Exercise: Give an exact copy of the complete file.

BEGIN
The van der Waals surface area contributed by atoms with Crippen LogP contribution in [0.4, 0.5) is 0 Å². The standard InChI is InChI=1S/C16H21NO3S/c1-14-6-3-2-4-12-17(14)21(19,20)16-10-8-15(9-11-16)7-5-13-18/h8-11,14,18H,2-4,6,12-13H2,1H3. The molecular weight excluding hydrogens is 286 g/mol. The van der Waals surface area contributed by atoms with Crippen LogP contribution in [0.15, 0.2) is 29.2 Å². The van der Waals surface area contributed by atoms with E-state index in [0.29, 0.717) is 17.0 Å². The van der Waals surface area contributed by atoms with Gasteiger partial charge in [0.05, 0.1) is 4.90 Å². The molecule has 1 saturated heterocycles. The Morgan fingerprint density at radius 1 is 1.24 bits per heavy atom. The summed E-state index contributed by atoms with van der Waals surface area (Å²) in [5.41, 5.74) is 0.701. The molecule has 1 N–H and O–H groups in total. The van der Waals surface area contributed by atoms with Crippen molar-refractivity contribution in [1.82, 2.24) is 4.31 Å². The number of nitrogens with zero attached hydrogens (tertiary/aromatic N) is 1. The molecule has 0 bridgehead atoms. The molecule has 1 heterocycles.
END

The van der Waals surface area contributed by atoms with Crippen LogP contribution in [0.4, 0.5) is 0 Å². The standard InChI is InChI=1S/C16H21NO3S/c1-14-6-3-2-4-12-17(14)21(19,20)16-10-8-15(9-11-16)7-5-13-18/h8-11,14,18H,2-4,6,12-13H2,1H3. The molecular weight excluding hydrogens is 286 g/mol. The van der Waals surface area contributed by atoms with Crippen LogP contribution in [0.15, 0.2) is 29.2 Å². The van der Waals surface area contributed by atoms with E-state index in [0.29, 0.717) is 17.0 Å². The van der Waals surface area contributed by atoms with Gasteiger partial charge in [0.05, 0.1) is 4.90 Å². The molecule has 1 saturated heterocycles. The Morgan fingerprint density at radius 1 is 1.24 bits per heavy atom. The summed E-state index contributed by atoms with van der Waals surface area (Å²) in [5.41, 5.74) is 0.701. The molecule has 1 N–H and O–H groups in total. The van der Waals surface area contributed by atoms with Crippen molar-refractivity contribution in [1.82, 2.24) is 4.31 Å². The number of nitrogens with zero attached hydrogens (tertiary/aromatic N) is 1. The molecule has 0 bridgehead atoms. The molecule has 1 heterocycles.